Coming Soon:

The following books by Robert Paul Wolff are available on Amazon.com as e-books: KANT'S THEORY OF MENTAL ACTIVITY, THE AUTONOMY OF REASON, UNDERSTANDING MARX, UNDERSTANDING RAWLS, THE POVERTY OF LIBERALISM, A LIFE IN THE ACADEMY, MONEYBAGS MUST BE SO LUCKY, AN INTRODUCTION TO THE USE OF FORMAL METHODS IN POLITICAL PHILOSOPHY.
Now Available: Volumes I, II, III, and IV of the Collected Published and Unpublished Papers.

NOW AVAILABLE ON YOUTUBE: LECTURES ON KANT'S CRITIQUE OF PURE REASON. To view the lectures, go to YouTube and search for "Robert Paul Wolff Kant." There they will be.

To contact me about organizing, email me at rpwolff750@gmail.com




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Monday, April 1, 2013

PRIDE GOETH BEFORE DESTRUCTION AND AN HAUGHTY SPIRIT BEFORE A FALL PROVERBS 16:18

As I have several times mentioned, I have been working with the Society for Philosophy and Culture in Canada, and in particular with Michael Hemmingsen, a doctoral student at McMaster, to convert some of my books into e-books and make them available on Amazon.com and other sites.  I thought it might be a good idea to offer my early unpublished book, The Rhetoric of Deterrence, in that format, and yesterday I spent most of the day proofreading the text, correcting a number of typos, and in general getting it ready.   When I got past the first part of the book, which is not at all bad, I discovered to my dismay and embarrassment that the rest of it what I had written is really rather jejune and unimpressive.  Much humbled, I decided to cancel the project, and move on to other titles.  The principal problem is that when I wrote that book, in the summer of 1962, I knew very little about the formal development of Game Theory, and hence wrote a whole lot of stuff that I would not now want to put my name to.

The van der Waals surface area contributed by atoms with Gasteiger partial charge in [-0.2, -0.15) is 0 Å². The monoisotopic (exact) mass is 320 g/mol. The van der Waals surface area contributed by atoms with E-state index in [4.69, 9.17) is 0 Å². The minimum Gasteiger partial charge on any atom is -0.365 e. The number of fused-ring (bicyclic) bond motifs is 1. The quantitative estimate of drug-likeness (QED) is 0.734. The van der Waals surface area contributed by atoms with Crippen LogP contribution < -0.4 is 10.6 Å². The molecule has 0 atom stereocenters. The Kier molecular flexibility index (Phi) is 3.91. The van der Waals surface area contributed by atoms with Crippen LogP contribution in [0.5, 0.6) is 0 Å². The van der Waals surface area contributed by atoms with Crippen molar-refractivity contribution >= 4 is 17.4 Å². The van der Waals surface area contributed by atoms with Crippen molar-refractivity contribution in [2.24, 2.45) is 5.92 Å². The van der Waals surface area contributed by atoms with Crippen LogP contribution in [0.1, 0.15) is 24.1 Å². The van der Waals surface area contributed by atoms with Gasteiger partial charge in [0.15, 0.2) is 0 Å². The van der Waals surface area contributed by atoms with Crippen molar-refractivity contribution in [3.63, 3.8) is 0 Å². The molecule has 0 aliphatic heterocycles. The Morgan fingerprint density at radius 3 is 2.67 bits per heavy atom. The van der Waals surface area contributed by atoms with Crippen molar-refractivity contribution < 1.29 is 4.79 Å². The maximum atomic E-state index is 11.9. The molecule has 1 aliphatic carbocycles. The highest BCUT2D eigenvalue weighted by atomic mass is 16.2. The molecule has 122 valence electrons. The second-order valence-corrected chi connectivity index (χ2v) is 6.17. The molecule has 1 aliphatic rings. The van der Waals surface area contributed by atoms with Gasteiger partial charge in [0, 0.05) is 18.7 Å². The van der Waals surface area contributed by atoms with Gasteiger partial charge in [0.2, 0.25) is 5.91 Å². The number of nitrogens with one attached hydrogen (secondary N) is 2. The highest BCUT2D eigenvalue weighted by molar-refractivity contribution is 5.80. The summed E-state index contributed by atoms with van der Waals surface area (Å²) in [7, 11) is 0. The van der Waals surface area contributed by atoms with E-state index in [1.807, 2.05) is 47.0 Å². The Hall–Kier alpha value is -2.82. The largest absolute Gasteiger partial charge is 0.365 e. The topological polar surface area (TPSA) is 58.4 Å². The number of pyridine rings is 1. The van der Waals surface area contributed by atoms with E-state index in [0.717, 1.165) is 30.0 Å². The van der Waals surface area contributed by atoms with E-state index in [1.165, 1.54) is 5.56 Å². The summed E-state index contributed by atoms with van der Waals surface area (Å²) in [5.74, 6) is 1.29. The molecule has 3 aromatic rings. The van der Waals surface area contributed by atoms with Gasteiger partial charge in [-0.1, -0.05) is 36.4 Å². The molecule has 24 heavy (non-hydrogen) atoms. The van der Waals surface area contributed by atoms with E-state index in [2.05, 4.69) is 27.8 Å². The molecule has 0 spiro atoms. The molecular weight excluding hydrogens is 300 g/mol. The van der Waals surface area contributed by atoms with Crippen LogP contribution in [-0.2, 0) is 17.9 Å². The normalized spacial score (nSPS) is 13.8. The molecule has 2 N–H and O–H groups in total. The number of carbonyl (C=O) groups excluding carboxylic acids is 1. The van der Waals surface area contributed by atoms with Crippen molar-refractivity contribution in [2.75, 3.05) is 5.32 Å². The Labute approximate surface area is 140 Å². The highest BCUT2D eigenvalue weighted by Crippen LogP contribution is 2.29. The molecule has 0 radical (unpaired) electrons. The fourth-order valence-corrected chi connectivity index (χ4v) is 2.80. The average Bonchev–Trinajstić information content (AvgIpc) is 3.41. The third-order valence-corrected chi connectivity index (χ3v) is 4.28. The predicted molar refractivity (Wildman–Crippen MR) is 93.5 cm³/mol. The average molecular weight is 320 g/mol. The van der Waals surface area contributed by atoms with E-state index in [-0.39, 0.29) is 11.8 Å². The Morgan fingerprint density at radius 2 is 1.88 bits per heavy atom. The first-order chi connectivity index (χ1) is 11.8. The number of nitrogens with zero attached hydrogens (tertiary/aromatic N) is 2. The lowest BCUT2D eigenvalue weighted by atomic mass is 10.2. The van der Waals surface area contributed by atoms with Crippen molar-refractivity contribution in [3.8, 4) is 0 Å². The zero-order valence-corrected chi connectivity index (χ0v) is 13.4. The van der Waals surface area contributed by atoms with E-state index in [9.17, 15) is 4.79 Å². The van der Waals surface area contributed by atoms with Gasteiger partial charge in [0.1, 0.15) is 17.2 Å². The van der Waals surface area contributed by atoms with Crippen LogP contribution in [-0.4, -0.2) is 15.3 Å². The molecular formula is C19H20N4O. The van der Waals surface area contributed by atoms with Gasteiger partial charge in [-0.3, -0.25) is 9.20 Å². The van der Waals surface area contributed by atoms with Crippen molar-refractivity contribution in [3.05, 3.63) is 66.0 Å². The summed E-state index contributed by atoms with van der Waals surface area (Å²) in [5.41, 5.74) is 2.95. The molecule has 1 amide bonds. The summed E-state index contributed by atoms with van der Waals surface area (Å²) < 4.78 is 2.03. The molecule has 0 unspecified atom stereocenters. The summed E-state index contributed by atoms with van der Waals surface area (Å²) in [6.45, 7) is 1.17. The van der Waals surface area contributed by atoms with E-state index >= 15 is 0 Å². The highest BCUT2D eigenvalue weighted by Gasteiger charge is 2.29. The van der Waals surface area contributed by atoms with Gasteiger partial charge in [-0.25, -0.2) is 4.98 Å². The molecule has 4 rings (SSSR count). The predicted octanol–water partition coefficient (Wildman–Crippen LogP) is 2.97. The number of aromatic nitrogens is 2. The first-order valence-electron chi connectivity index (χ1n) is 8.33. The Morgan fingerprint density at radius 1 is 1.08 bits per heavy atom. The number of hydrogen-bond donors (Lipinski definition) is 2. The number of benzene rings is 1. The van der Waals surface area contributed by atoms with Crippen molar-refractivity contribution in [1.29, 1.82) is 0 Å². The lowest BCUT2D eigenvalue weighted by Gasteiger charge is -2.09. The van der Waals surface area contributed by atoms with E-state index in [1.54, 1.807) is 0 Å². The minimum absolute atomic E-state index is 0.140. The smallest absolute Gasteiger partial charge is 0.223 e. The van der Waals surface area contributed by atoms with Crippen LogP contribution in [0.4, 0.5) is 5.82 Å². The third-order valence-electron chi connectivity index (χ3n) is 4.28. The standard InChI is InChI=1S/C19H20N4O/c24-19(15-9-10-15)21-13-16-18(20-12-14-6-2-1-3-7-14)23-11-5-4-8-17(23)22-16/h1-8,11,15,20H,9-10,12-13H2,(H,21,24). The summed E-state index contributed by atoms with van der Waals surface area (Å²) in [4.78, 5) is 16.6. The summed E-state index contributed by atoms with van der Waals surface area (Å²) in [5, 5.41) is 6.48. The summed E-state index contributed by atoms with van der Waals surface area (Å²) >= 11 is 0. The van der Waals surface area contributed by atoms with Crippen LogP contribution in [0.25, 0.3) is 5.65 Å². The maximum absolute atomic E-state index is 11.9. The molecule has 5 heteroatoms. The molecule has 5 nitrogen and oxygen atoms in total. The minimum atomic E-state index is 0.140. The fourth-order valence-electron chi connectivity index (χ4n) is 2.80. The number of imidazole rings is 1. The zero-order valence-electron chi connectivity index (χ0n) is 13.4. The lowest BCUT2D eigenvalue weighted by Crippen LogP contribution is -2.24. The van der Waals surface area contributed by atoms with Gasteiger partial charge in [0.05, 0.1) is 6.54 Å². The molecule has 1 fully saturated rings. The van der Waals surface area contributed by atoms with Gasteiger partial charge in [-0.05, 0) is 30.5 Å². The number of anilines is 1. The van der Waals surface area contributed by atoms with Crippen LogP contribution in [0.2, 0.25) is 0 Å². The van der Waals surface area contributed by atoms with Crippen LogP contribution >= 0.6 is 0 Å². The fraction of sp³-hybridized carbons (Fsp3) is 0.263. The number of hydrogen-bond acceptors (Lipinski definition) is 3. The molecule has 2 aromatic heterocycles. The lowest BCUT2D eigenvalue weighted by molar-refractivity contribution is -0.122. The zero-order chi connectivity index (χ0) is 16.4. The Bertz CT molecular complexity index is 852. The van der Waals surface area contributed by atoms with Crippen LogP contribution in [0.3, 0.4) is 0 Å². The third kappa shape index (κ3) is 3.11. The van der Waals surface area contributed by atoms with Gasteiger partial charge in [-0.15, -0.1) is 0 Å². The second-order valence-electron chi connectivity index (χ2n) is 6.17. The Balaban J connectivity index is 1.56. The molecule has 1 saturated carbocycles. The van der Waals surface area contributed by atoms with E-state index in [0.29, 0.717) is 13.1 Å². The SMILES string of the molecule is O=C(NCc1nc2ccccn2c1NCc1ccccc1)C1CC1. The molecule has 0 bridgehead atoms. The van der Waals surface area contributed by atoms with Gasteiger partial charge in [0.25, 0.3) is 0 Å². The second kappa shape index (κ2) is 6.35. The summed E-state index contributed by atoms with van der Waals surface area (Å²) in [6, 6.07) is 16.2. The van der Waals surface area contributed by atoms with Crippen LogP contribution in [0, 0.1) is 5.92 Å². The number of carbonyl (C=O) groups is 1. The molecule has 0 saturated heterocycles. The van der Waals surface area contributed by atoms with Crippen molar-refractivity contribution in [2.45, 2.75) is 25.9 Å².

The central idea of the book is, I think, correct, viz., that putatively value-neutral modes of formal argument in the social sciences often play an ideological role, covertly advancing substantive [and suspicious] policy proposals in the guise of rigorous objective analysis.  I have returned to this insight a number of times, in my critiques of Nozick and Rawls and in my reading of the central arguments of Marx.  But it would do me no credit and lend very little weight to that thesis to offer so unsatisfactory an exposition of it as I found in the second half of my long-forgotten manuscript.

Oh well,  sic transit gloria mundi.

1 comment:

Michael Llenos said...

Your book, The Rhetoric of Deterrence, is part of the history of 20th century philosophy. Readers, I believe, will find it interesting to read as a part of history, since you wrote it, even if readers can find anything somewhat contradictory in it that isn't appealing, which I doubt.

My advice is to add corrective notes to its introduction. That's what Isaac Asimov did for his Lucky Starr novels that I believe he originallly wrote in the 1950s. The knowledge on planetary sciences corrected his errors in the 1970s and 1980s, so for each later reprint of each novel, he wrote a brief correction in the beginning, with the confident advice that there still is great merit in reading each prose story.